From: Nick Brooke (email@example.com)
Date: Sat 17 Jun 1995 - 10:34:03 EEST
I'm not sure what Sog was like under the God Learner Empire. But the Waertagi weren't necessarily visiting all through the Second Age, just because one ship was driven ashore there at the end of the Age. (And the blue/green feud suggests that they had been isolated for a while before that). The Brithini Overlords are pretty well defended behind their Wall of Red Hot Brass, so maybe the pragmatic GLs decided to leave well enough alone. The rest of the city was probably sacked by barbarians around the time of Jonat, so there won't have to be a whole bunch of working GL artifacts outside of private collections.
> I seem to remember someone saying the Brithini use the University in
> some way to keep themselves alive. Anyone care to expand on this idea?
Yep. The Ancient Brithini Master Sorcerers in the University are all of Zzabur (sorcerer) caste; the other Brithini (Dronars, Horals, possibly a Talar) who used to live at SCU died off in the First Age. There are many things the sorcerers cannot do without breaking their caste restrictions, such as preparing meals, opening doors, making the bed, cleaning their robes, etc. Now, you or I may think these are pretty trivial breaches of caste restrictions, unlikely to be worth more than a wrinkle per millennium -- but we don't have the same perspective as the Brithini. Old Age is, to them, the most agonising, protracted and degrading form of death imaginable, and they don't want to do anything to bring it on.
What's happened is that normal humans have stepped into the gap. SCU's porters, servants, scouts, lab assistants, junior teaching staff, administrators, etc. are all as human as you or I. But when there's a Master around, they act like Brithini. Technically, the Chancellor, Dean, etc. of the University are Ancient Brithini; for all practical purposes, the place is run by the Vice-Chancellor and Junior Dean, and nobody wants to get the "real heads" involved in anything.
The Brithini follow their own immutable schedules in teaching (which means, for one thing, that SCU's terms [semesters to you colonials] and lecturing hours are very peculiar compared to the rest of the world). A Master Sorcerer, clad in traditional robes, will deliver a lecture to a class of students (all of whom are 'disguised' in academic gowns to look like the people he's expecting to see). The language he uses will, of course, be the ancient Brithini tongue (like mediaeval education: all in Latin). And he will very, very seldom take questions.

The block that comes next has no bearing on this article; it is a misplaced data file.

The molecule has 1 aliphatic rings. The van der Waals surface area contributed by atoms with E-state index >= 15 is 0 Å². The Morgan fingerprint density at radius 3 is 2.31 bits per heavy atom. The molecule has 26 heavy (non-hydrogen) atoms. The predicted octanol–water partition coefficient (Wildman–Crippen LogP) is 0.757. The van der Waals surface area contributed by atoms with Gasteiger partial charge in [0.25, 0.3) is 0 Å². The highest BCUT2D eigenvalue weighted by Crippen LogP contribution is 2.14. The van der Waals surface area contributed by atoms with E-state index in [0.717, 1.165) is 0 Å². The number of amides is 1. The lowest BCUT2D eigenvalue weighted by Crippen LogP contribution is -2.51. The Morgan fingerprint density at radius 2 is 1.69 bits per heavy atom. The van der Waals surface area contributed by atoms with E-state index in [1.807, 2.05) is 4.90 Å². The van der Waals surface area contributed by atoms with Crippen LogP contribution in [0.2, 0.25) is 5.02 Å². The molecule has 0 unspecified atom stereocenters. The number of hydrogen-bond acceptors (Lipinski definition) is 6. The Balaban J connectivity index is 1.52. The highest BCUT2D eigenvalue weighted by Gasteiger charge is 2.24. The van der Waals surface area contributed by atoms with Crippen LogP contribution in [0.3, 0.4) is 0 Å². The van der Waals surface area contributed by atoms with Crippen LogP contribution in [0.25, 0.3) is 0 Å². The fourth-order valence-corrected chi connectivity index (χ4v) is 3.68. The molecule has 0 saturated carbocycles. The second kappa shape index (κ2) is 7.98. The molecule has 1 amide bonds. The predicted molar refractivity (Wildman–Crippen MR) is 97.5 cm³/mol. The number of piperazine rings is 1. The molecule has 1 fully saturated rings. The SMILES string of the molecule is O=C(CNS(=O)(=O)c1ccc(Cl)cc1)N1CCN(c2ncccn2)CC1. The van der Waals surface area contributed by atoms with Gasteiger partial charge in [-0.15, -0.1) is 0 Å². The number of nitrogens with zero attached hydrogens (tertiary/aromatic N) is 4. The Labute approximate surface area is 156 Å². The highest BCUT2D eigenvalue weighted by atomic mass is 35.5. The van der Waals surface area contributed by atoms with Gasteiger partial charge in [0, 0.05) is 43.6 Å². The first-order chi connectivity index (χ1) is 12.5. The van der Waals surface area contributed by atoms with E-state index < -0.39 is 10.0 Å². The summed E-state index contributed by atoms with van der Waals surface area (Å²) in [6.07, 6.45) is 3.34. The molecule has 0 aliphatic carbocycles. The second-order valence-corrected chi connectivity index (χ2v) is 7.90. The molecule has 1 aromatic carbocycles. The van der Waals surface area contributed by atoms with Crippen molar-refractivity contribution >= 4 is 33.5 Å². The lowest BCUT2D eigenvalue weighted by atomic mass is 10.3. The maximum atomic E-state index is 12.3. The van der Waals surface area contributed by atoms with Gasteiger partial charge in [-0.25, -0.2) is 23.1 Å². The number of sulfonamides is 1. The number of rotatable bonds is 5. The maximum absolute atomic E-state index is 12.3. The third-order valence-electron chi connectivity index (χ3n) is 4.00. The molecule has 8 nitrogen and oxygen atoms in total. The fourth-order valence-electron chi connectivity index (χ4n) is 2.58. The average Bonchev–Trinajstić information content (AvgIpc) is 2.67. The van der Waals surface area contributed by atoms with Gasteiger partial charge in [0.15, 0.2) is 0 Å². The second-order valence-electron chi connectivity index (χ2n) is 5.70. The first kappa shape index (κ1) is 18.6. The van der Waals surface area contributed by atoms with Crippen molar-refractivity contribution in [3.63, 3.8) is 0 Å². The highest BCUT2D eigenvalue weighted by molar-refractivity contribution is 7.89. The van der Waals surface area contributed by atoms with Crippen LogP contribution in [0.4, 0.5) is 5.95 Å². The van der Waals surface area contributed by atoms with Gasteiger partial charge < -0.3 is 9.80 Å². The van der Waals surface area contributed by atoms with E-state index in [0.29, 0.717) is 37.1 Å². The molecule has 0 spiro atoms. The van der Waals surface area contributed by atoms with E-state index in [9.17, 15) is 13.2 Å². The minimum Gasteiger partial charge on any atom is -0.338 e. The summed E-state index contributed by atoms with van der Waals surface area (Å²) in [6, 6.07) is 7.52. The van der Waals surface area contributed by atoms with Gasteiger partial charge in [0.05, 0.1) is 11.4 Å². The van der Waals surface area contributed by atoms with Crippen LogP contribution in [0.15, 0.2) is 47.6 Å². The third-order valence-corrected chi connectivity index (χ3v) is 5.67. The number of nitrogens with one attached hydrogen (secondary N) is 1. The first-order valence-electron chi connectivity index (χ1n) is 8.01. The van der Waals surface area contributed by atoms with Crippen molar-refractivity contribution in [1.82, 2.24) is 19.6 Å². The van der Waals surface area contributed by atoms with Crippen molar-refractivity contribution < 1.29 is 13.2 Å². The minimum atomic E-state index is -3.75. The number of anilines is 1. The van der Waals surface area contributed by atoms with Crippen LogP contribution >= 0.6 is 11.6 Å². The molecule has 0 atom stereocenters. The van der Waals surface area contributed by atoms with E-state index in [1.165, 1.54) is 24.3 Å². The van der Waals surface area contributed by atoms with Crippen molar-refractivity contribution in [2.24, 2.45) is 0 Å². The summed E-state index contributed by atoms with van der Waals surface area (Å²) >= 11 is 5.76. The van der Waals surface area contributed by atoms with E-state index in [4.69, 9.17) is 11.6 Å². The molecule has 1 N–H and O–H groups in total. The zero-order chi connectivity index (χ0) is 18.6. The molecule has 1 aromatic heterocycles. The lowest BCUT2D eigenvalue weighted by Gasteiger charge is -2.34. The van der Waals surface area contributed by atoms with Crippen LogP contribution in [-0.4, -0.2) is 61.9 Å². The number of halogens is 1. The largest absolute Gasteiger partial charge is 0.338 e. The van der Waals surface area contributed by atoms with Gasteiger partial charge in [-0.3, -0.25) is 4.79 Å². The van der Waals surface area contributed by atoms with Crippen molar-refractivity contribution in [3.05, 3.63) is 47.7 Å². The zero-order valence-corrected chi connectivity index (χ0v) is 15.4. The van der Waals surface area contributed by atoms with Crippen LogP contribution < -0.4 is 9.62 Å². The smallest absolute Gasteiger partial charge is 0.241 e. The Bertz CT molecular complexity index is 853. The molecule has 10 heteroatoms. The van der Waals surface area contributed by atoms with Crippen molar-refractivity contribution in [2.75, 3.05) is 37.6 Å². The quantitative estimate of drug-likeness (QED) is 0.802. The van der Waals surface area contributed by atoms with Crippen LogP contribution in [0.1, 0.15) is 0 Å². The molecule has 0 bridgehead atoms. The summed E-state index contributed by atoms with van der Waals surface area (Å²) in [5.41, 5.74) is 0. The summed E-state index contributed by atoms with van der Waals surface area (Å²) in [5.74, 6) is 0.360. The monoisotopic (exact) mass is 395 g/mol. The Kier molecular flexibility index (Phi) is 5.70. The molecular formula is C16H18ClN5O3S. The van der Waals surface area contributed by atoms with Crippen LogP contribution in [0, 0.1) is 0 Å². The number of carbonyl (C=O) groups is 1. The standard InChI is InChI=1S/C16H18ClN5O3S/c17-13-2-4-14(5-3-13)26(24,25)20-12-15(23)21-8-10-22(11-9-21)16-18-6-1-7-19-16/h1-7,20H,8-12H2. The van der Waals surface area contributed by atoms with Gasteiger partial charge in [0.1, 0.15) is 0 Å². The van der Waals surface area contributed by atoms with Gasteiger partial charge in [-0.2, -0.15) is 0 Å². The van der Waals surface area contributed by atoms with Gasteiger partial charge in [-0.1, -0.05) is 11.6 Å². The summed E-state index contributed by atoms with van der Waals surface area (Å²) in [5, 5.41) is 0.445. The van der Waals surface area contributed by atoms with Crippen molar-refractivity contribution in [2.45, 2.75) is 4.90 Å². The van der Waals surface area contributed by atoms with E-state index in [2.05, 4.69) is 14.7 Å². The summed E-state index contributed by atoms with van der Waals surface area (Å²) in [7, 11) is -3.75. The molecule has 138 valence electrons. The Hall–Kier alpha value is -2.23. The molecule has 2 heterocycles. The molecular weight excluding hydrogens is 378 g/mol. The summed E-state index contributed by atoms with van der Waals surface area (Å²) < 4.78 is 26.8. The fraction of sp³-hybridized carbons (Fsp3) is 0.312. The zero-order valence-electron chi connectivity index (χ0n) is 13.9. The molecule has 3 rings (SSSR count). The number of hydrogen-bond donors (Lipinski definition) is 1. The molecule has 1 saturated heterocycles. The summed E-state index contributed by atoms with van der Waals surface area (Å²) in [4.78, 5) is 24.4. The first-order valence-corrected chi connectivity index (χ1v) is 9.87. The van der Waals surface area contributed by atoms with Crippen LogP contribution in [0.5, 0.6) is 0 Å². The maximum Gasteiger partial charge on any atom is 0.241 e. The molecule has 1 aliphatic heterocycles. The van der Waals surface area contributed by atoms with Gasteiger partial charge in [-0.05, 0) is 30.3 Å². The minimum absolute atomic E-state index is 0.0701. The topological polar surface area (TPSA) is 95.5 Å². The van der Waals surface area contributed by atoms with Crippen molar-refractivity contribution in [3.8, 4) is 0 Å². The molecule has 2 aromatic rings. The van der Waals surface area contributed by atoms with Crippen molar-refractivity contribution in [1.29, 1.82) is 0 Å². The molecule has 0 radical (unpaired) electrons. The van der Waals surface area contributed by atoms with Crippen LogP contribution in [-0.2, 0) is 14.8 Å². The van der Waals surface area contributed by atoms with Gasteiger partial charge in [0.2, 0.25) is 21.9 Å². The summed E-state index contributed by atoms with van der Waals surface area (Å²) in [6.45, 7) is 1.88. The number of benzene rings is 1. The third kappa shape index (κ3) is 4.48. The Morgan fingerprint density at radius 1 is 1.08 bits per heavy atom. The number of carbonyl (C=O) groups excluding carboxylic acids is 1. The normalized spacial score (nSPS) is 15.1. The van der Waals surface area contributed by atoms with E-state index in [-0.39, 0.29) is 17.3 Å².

What do the Brithini get out of this? They live forever, their material needs are seen to, and they're supported while they perform their own arcane research. What do the humans get? Education, knowledge, power, and fee income. They have to avoid overt religious display as one of the conditions of employment/academic tenure, but that's no great loss in amoral Sog.
> What goes on inside the School of Necromancy? I love the fact it's
> already wired for electricity.
In How the West was One, the Professor of Necromancy was one Gorian Stridyard, written up as a horrible combination of Faust and Frankenstein. He was desperately trying to create a creature with a soul, so he could use it to pay off Wakibopheles, the demon who traded him 24 years of success for his soul at the end of it. In both runs of the game, he was very much the man to watch (and wholly successful, as I recall).
The lightning conductor was for bringing Stridyard's Monster to life, though I'm sure he has one of those old Paramount bits of apparatus -- you know, the one with the arcing spark between two wires going zzzip... zzzip... -- somewhere in his laboratory. And, of course, the Lever.
> Naturally I'll have to have the three renegade, possibly chaos worshipping
> Judges. The Humakti one calls himself Judge Death of course.
Three? Moderation, I suppose. Why not the full six? Probably these renegades are hangovers from the God Learner period, when Justice Department worked properly. You could have the PCs open their sealed tomb by mistake...